According to Müller, another decisive determinant for the development of renewable energies is the extension of the necessary electricity rights-of-way. „Feed-in of renewables-based electricity is not possible without networks. We need a regulation which for instance determines that additional development of renewable energies with priority feed-in is not possible if the network development in the region concerned has not reached yet the necessary development status. Reduced output, but paid for dearly must not become the slogan of the German energy system transformation“, said the Chairwoman of BDEW’s General Executive Management Board.
Better coordination between the Federal Government and the German Laender was imperative for proceeding with the energy system transformation „We do not need 16 individual plans in the 16 German Laender. The sum of all parts does not form a whole. The result obtained is far from the basic planning specified by the Federal Government for the years to come. What we need is a common plan for Germany embedded in an internal European electricity and gas market“, Müller said. It could not be that every Land and in addition many municipalities had their own ideas of self-sufficiency and energy supply without having a look over the edge. „Energy does not stop at national frontiers. One thing will fail: either the idea of an economically reasonable transformation of energy supply or a large part of the promises currently launched by the cabinets of the German Laender“, Müller declared.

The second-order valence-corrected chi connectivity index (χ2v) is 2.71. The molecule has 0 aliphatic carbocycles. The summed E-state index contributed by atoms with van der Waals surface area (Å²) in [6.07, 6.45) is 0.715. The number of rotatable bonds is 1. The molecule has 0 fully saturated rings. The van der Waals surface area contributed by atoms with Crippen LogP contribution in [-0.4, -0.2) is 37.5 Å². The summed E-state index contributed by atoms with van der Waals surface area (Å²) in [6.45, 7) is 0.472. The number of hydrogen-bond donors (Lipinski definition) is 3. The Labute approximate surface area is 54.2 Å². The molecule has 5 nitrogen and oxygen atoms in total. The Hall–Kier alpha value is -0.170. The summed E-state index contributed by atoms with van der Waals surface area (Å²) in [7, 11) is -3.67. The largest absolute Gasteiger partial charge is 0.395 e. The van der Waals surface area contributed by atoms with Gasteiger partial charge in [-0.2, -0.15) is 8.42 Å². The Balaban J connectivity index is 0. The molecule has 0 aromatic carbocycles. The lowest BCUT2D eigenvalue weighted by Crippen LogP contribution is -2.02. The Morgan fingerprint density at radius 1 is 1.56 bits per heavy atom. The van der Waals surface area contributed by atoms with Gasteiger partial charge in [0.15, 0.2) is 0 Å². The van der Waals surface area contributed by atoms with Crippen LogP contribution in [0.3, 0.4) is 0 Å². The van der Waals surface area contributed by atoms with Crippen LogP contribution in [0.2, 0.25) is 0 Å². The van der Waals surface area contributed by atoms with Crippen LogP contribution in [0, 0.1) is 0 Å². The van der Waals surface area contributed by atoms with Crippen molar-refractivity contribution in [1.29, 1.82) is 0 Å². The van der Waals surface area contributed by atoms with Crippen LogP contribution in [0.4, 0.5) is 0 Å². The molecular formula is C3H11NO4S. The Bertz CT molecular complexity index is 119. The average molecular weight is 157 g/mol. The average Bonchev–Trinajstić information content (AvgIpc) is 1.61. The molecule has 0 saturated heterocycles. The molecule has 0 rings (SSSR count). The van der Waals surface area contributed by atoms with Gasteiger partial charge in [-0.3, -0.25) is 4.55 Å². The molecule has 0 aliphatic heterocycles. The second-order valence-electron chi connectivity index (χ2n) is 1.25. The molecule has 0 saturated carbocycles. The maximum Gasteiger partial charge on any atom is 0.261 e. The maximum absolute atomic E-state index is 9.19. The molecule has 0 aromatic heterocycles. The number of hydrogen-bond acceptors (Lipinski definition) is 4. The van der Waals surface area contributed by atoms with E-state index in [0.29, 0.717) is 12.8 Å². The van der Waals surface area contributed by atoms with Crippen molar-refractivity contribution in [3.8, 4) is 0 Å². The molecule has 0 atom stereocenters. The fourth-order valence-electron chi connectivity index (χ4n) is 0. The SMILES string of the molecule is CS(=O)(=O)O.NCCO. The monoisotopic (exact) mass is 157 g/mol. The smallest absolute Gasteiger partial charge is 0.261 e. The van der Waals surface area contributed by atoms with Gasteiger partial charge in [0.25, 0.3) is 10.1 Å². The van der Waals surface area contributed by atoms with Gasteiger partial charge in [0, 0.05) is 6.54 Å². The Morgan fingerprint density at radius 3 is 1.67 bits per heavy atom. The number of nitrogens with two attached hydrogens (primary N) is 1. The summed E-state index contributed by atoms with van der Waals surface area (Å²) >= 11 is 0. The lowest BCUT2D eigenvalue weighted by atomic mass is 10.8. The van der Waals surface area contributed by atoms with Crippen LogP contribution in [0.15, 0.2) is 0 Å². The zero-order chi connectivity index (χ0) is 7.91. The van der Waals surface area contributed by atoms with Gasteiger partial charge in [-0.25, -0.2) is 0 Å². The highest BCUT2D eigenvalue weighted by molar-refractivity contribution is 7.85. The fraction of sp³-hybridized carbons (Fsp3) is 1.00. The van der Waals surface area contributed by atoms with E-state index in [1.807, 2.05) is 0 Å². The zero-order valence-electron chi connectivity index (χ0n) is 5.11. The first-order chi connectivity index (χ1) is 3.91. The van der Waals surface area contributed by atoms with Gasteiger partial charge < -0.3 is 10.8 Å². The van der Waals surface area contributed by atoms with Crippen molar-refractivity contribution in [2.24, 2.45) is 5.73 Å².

Basically, the public continues to have a positive attitude towards the energy transition. But there is increasing concern about the success of implementation. This is shown by first results of a public survey carried out by the Institute for election research (Forschungsgruppe Wahlen) on behalf of the BDEW. Accordingly, 90 percent of the German citizens still consider the energy system transformation to be important or very important (January 2012: 89 percent). But almost two thirds (62 percent) consider that the transformation did not get on well or did not make any progress at all. Hildegard Müller: „The initial euphoria over the energy transition has passed away. We are now at the stage of orientation towards the concrete implementation of the energy system transformation. It is now essential that we play a critical and constructive part in this process.“
Together with this year’s Congress, at which about 1,300 participants are expected, the BDEW also celebrates its five years of existence. „Five years of BDEW also means five years of common history of VDEW, BGW, VDN, VRE and HEA. During these five years we have grown together and have gradually taken a joint position in the public as a strong common voice of the energy and water sector. From the very beginning it was our aim to promote by the force of one opinion the interests of the companies and sectors we represent. I believe that we can be proud of the achievements realised within the BDEW during the past five years“, Müller said.